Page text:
2) one of the chair backs is broken - will need to glue and fill gaps, eek.

3) both are wobbly, eek.

4) the seats are covered in paint splattered green velvet (gross) which I will need to replace but I have never reupholstered ANYTHING, EVER. Double EEK.


This may be a mistake. But a $15 mistake at most, plus paint, fabric etc. Hmmmm, Ok. Need to stop panicking and stuck in. Wish me luck.



Saturday, October 15, 2011

the $20 desk and 3 lessons learned

So quick recap - I picked up this desk from a charity shop for $20. We needed a desk and I was inspired by makeovers like this and this so decided to give that a try. I reckoned at this price it was a good opportunity to try something different (and learn a few lessons along the way....)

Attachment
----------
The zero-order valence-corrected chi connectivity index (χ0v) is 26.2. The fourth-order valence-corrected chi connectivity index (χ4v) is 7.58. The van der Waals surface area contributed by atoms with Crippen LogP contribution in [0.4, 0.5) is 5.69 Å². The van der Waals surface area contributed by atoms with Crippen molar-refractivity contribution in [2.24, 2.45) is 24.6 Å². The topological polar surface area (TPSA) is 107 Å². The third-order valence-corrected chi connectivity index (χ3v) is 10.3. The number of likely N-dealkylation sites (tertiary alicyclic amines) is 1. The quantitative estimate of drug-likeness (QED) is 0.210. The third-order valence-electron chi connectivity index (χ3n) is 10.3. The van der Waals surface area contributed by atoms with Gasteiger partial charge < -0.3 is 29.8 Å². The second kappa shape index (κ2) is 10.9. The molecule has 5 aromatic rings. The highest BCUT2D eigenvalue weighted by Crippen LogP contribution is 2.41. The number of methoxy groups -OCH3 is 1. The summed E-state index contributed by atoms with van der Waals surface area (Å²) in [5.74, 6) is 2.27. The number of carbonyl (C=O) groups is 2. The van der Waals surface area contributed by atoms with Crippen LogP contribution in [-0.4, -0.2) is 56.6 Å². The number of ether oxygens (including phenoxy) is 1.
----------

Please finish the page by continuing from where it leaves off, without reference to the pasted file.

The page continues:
The top was pretty marked and a little dented so i sanded it smooth and managed to remove most of the marks. My electric sander is the most amazing bestest thing very good at doing that.

There was a dent and some nail heads that needed filling and hiding so I used some latex wood filler and a spatula and filled away.

When it was dry, I sanded down the excess filler by hand, taped off the top, removed hardware and primed and painted the body and spray painted the hardware.

I had never used stain before so, I got hold of a few different colours (around $5 each from home depot) and a bit of scrap wood in roughly the same colour as the desk and tried them all out

I chose English chestnut and (top middle). I primed the surface with one layer of wood conditioner - I'd read about this on other blogs and thought this would do the trick to even out the few remaining marks. It didn't cover the wood putty but that didn't put me off. I went ahead and did a layer of stain with a foam brush....